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More Voices


Every month More Voices invites readers to contribute short nonfiction prose pieces of 40 to 400 words on a healthcare theme.

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It was a dreary January Seattle afternoon. I'd lost my job helping my son, who'd suffered repeated outbursts of angst despite doctors, counselors and inpatient hospitalizations. 
 
I sat sipping tea across from Martin, my child crisis system advocate. Martin's eyes seemed kind. We discussed my options. It became clear that the Child Study and Treatment Center (CSTC), Washington State's inpatient child psychiatric facility, was the only viable residential choice. State programs meant mounds of paperwork and procedures. As I said, "Let's get the process going," Martin's demeanor changed.
 
"Do you want to put your son in a state psychiatric hospital?" he asked.
 
"Do you mean will I put my son in a state psychiatric hospital?"
 
"You don't want to do this to your son, do you? I know you won't do it."
 
I sat up straight and put my tea down. "If you're asking do I want to do it, the answer is no. But if you're asking will I do it, the answer is yes. I will do whatever it takes to help my son."
 
"That's what other parents say, but when the day comes everyone changes their minds. No one does it."
 
The volley of wills persisted. I started crying. Finally, I asked Martin to leave and subsequently "fired" him.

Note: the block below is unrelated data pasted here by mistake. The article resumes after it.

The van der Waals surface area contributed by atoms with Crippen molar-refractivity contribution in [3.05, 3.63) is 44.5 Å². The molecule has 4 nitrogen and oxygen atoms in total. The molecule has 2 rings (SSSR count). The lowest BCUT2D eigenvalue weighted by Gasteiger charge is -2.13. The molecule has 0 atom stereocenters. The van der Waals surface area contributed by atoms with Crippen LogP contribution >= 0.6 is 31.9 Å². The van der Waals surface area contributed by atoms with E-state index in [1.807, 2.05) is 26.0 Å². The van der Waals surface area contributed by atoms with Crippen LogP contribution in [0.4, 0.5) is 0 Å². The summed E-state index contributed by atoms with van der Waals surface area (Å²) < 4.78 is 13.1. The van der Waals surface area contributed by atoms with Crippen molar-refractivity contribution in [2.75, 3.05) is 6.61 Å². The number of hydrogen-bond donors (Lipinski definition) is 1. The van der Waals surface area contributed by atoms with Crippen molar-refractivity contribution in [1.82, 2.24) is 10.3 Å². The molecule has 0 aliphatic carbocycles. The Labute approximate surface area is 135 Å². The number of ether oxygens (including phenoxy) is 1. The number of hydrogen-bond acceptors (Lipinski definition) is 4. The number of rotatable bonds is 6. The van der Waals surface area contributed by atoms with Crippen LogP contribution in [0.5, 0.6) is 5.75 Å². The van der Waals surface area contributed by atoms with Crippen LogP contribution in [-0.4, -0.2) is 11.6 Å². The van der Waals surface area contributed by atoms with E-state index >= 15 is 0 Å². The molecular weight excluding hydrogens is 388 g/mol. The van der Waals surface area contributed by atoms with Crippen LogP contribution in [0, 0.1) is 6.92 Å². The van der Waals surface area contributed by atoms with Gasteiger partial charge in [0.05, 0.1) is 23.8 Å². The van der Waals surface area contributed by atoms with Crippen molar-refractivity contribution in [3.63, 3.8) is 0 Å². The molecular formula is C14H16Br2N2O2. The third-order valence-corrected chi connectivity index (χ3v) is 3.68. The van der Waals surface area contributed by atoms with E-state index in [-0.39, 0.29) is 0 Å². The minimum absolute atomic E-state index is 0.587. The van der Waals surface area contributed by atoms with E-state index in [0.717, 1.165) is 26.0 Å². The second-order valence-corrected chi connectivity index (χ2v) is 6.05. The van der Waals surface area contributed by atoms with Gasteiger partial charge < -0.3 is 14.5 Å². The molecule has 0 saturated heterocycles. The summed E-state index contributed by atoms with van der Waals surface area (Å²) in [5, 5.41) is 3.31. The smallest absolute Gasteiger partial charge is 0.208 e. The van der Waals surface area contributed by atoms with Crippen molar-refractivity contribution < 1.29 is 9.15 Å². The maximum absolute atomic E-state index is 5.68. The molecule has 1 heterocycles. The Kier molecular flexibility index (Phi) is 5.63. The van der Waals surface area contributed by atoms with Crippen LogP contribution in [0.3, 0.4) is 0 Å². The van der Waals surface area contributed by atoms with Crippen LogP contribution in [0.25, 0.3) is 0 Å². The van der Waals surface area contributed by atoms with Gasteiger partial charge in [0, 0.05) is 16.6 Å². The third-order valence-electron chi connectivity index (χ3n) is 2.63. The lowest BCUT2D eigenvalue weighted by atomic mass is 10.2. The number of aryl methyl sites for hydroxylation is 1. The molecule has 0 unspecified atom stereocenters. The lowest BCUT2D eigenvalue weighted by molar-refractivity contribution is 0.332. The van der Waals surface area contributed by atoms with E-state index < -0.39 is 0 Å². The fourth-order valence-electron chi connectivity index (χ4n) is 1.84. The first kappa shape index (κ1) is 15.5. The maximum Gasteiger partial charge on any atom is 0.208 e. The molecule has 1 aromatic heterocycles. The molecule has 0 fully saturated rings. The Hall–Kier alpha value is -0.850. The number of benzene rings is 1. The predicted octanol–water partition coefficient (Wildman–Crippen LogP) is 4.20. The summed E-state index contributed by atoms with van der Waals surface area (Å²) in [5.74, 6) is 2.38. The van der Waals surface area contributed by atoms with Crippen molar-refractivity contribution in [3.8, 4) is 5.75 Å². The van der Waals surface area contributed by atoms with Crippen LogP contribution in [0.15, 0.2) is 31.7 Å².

One month later, an angel named Doug was assigned to me. He filled out all the papers and sat beside me through the state hearing. When I broke into a dizzy sweat, Doug encouraged me not to waver, thereby securing my son's place on the CSTC waitlist.
 
My son had decompensated frequently after my dreadful encounter with Martin. In May, hospitalized again, his CSTC opening arrived. My son traveled by ambulance while I drove behind with pillows, bedspread, clock-radio to personalize the room where he'd spend the next eight months. During the 90-minute drive, the skies opened up, as if my tears were splashing across the windshield. Was I that parent, I wondered, the one who locks her son inside a state psychiatric facility? Do other parents really say "no"?
 
Epilogue: This was the most difficult decision I ever made. It was also a decision that saved my family. I am forever grateful for the excellent help we received. My son is now thriving, in a good college, pursuing his passion. My daughter, son, and I remain united as a caring family, loving in that humanly imperfect way. I pray that other parents also receive the help they need to lead to good outcomes.
 
Anonymous